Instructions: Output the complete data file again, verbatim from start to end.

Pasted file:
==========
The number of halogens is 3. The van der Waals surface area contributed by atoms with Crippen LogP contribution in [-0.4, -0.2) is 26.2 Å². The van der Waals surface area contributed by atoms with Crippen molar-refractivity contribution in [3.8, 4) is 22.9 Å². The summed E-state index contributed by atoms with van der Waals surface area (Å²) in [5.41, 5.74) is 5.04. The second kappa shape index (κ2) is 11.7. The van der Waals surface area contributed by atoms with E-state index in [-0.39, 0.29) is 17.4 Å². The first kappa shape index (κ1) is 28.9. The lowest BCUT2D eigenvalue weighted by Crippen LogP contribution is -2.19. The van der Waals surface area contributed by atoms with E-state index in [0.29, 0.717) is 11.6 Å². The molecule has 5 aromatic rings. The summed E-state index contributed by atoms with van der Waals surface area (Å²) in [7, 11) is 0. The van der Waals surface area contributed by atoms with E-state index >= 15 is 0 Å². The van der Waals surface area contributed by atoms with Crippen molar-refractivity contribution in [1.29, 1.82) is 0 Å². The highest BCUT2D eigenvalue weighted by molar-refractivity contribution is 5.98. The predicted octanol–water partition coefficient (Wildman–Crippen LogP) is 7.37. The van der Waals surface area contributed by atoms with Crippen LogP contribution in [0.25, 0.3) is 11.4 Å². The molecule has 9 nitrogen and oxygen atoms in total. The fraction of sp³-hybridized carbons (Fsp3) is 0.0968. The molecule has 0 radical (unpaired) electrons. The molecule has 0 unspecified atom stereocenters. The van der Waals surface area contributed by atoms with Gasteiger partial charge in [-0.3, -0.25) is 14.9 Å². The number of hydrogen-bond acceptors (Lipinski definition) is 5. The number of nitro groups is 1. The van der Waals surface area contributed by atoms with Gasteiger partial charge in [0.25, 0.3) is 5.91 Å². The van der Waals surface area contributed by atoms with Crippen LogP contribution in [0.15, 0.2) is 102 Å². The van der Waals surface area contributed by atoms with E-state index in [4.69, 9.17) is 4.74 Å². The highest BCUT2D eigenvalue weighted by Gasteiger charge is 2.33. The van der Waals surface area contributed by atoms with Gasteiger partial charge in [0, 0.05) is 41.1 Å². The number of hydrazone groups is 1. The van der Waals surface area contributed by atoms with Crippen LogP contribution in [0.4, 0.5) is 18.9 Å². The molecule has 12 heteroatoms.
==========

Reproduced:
The number of halogens is 3. The van der Waals surface area contributed by atoms with Crippen LogP contribution in [-0.4, -0.2) is 26.2 Å². The van der Waals surface area contributed by atoms with Crippen molar-refractivity contribution in [3.8, 4) is 22.9 Å². The summed E-state index contributed by atoms with van der Waals surface area (Å²) in [5.41, 5.74) is 5.04. The second kappa shape index (κ2) is 11.7. The van der Waals surface area contributed by atoms with E-state index in [-0.39, 0.29) is 17.4 Å². The first kappa shape index (κ1) is 28.9. The lowest BCUT2D eigenvalue weighted by Crippen LogP contribution is -2.19. The van der Waals surface area contributed by atoms with E-state index in [0.29, 0.717) is 11.6 Å². The molecule has 5 aromatic rings. The summed E-state index contributed by atoms with van der Waals surface area (Å²) in [7, 11) is 0. The van der Waals surface area contributed by atoms with E-state index >= 15 is 0 Å². The van der Waals surface area contributed by atoms with Crippen molar-refractivity contribution in [1.29, 1.82) is 0 Å². The highest BCUT2D eigenvalue weighted by molar-refractivity contribution is 5.98. The predicted octanol–water partition coefficient (Wildman–Crippen LogP) is 7.37. The van der Waals surface area contributed by atoms with Crippen LogP contribution in [0.25, 0.3) is 11.4 Å². The molecule has 9 nitrogen and oxygen atoms in total. The fraction of sp³-hybridized carbons (Fsp3) is 0.0968. The molecule has 0 radical (unpaired) electrons. The molecule has 0 unspecified atom stereocenters. The van der Waals surface area contributed by atoms with Gasteiger partial charge in [-0.3, -0.25) is 14.9 Å². The number of hydrogen-bond acceptors (Lipinski definition) is 5. The number of nitro groups is 1. The van der Waals surface area contributed by atoms with Gasteiger partial charge in [0.25, 0.3) is 5.91 Å². The van der Waals surface area contributed by atoms with Crippen LogP contribution in [0.15, 0.2) is 102 Å². The van der Waals surface area contributed by atoms with E-state index in [4.69, 9.17) is 4.74 Å². The highest BCUT2D eigenvalue weighted by Gasteiger charge is 2.33. The van der Waals surface area contributed by atoms with Gasteiger partial charge in [0, 0.05) is 41.1 Å². The number of hydrazone groups is 1. The van der Waals surface area contributed by atoms with Crippen LogP contribution in [0.4, 0.5) is 18.9 Å². The molecule has 12 heteroatoms.